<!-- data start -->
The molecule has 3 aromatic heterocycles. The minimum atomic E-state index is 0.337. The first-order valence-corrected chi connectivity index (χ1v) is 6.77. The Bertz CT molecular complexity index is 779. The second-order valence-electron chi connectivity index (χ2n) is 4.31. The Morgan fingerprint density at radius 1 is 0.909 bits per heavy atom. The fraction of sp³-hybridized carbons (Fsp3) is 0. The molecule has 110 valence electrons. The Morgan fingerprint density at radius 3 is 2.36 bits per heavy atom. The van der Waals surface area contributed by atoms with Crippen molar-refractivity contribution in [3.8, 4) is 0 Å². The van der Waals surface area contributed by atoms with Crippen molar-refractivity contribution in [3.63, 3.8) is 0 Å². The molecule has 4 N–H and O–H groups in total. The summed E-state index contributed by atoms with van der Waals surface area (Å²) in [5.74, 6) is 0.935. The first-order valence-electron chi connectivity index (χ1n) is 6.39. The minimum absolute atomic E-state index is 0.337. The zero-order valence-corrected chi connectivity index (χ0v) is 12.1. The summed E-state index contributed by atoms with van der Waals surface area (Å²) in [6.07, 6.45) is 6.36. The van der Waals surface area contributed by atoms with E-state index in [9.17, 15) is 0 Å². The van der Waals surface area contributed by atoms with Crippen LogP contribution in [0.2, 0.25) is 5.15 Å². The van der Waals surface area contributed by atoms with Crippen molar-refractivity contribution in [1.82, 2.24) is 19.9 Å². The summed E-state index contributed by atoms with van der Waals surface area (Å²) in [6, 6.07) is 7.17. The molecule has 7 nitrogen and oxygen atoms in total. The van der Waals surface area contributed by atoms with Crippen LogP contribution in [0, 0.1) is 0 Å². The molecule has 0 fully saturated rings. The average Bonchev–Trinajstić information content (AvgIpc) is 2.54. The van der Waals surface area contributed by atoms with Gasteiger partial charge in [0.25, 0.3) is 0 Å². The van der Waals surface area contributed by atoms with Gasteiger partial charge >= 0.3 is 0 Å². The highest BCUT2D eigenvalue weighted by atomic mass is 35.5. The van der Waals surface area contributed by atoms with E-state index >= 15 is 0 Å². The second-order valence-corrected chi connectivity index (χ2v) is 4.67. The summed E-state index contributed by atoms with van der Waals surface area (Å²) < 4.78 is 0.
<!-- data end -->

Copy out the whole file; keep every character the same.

The molecule has 3 aromatic heterocycles. The minimum atomic E-state index is 0.337. The first-order valence-corrected chi connectivity index (χ1v) is 6.77. The Bertz CT molecular complexity index is 779. The second-order valence-electron chi connectivity index (χ2n) is 4.31. The Morgan fingerprint density at radius 1 is 0.909 bits per heavy atom. The fraction of sp³-hybridized carbons (Fsp3) is 0. The molecule has 110 valence electrons. The Morgan fingerprint density at radius 3 is 2.36 bits per heavy atom. The van der Waals surface area contributed by atoms with Crippen molar-refractivity contribution in [3.8, 4) is 0 Å². The van der Waals surface area contributed by atoms with Crippen molar-refractivity contribution in [3.63, 3.8) is 0 Å². The molecule has 4 N–H and O–H groups in total. The summed E-state index contributed by atoms with van der Waals surface area (Å²) in [5.74, 6) is 0.935. The first-order valence-electron chi connectivity index (χ1n) is 6.39. The minimum absolute atomic E-state index is 0.337. The zero-order valence-corrected chi connectivity index (χ0v) is 12.1. The summed E-state index contributed by atoms with van der Waals surface area (Å²) in [6.07, 6.45) is 6.36. The van der Waals surface area contributed by atoms with E-state index in [9.17, 15) is 0 Å². The van der Waals surface area contributed by atoms with Crippen LogP contribution in [0.2, 0.25) is 5.15 Å². The van der Waals surface area contributed by atoms with Crippen molar-refractivity contribution in [1.82, 2.24) is 19.9 Å². The summed E-state index contributed by atoms with van der Waals surface area (Å²) in [6, 6.07) is 7.17. The molecule has 7 nitrogen and oxygen atoms in total. The van der Waals surface area contributed by atoms with Crippen LogP contribution in [0, 0.1) is 0 Å². The molecule has 0 fully saturated rings. The average Bonchev–Trinajstić information content (AvgIpc) is 2.54. The van der Waals surface area contributed by atoms with Gasteiger partial charge in [0.25, 0.3) is 0 Å². The van der Waals surface area contributed by atoms with Gasteiger partial charge >= 0.3 is 0 Å². The highest BCUT2D eigenvalue weighted by atomic mass is 35.5. The van der Waals surface area contributed by atoms with E-state index >= 15 is 0 Å². The second-order valence-corrected chi connectivity index (χ2v) is 4.67. The summed E-state index contributed by atoms with van der Waals surface area (Å²) < 4.78 is 0.